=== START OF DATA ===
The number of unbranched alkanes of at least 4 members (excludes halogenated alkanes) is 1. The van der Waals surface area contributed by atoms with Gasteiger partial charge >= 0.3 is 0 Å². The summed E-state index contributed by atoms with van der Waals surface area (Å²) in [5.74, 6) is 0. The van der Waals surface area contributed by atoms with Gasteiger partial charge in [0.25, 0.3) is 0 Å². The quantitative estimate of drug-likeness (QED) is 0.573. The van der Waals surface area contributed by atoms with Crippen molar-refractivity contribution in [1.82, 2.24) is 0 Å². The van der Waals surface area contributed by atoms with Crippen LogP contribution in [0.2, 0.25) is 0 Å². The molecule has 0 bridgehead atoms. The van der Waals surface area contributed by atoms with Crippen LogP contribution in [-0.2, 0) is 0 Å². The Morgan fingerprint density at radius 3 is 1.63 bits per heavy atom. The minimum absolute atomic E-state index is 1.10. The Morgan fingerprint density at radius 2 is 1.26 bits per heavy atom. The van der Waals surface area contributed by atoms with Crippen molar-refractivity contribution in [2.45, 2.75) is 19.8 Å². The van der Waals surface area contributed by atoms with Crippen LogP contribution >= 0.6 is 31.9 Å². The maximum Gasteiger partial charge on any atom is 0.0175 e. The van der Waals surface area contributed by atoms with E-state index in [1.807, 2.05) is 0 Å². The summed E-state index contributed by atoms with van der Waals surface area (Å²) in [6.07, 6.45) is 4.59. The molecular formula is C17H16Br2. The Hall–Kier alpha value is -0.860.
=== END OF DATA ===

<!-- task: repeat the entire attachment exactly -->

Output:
The number of unbranched alkanes of at least 4 members (excludes halogenated alkanes) is 1. The van der Waals surface area contributed by atoms with Gasteiger partial charge >= 0.3 is 0 Å². The summed E-state index contributed by atoms with van der Waals surface area (Å²) in [5.74, 6) is 0. The van der Waals surface area contributed by atoms with Gasteiger partial charge in [0.25, 0.3) is 0 Å². The quantitative estimate of drug-likeness (QED) is 0.573. The van der Waals surface area contributed by atoms with Crippen molar-refractivity contribution in [1.82, 2.24) is 0 Å². The van der Waals surface area contributed by atoms with Crippen LogP contribution in [0.2, 0.25) is 0 Å². The molecule has 0 bridgehead atoms. The van der Waals surface area contributed by atoms with Crippen LogP contribution in [-0.2, 0) is 0 Å². The Morgan fingerprint density at radius 3 is 1.63 bits per heavy atom. The minimum absolute atomic E-state index is 1.10. The Morgan fingerprint density at radius 2 is 1.26 bits per heavy atom. The van der Waals surface area contributed by atoms with Crippen molar-refractivity contribution in [2.45, 2.75) is 19.8 Å². The van der Waals surface area contributed by atoms with Crippen LogP contribution >= 0.6 is 31.9 Å². The maximum Gasteiger partial charge on any atom is 0.0175 e. The van der Waals surface area contributed by atoms with E-state index in [1.807, 2.05) is 0 Å². The summed E-state index contributed by atoms with van der Waals surface area (Å²) in [6.07, 6.45) is 4.59. The molecular formula is C17H16Br2. The Hall–Kier alpha value is -0.860.